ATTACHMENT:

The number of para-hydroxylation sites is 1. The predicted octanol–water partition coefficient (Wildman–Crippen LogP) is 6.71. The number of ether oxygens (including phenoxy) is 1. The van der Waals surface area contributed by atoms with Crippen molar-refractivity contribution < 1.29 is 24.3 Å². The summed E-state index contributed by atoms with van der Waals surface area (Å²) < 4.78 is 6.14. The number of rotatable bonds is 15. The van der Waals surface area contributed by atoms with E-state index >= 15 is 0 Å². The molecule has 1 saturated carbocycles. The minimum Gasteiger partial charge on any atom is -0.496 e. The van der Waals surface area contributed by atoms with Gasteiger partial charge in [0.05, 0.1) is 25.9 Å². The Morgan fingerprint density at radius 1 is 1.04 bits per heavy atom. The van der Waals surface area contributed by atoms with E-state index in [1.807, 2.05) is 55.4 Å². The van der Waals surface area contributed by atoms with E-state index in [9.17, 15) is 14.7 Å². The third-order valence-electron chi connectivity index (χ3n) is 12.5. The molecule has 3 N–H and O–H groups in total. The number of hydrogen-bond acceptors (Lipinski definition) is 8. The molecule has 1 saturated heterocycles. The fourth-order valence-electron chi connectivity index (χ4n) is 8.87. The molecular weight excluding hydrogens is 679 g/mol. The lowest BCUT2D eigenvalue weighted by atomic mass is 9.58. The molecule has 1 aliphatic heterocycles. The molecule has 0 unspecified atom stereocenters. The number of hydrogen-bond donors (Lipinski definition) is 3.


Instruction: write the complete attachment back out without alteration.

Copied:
The number of para-hydroxylation sites is 1. The predicted octanol–water partition coefficient (Wildman–Crippen LogP) is 6.71. The number of ether oxygens (including phenoxy) is 1. The van der Waals surface area contributed by atoms with Crippen molar-refractivity contribution < 1.29 is 24.3 Å². The summed E-state index contributed by atoms with van der Waals surface area (Å²) < 4.78 is 6.14. The number of rotatable bonds is 15. The van der Waals surface area contributed by atoms with E-state index >= 15 is 0 Å². The molecule has 1 saturated carbocycles. The minimum Gasteiger partial charge on any atom is -0.496 e. The van der Waals surface area contributed by atoms with Gasteiger partial charge in [0.05, 0.1) is 25.9 Å². The Morgan fingerprint density at radius 1 is 1.04 bits per heavy atom. The van der Waals surface area contributed by atoms with E-state index in [1.807, 2.05) is 55.4 Å². The van der Waals surface area contributed by atoms with E-state index in [9.17, 15) is 14.7 Å². The third-order valence-electron chi connectivity index (χ3n) is 12.5. The molecule has 3 N–H and O–H groups in total. The number of hydrogen-bond acceptors (Lipinski definition) is 8. The molecule has 1 saturated heterocycles. The fourth-order valence-electron chi connectivity index (χ4n) is 8.87. The molecular weight excluding hydrogens is 679 g/mol. The lowest BCUT2D eigenvalue weighted by atomic mass is 9.58. The molecule has 1 aliphatic heterocycles. The molecule has 0 unspecified atom stereocenters. The number of hydrogen-bond donors (Lipinski definition) is 3.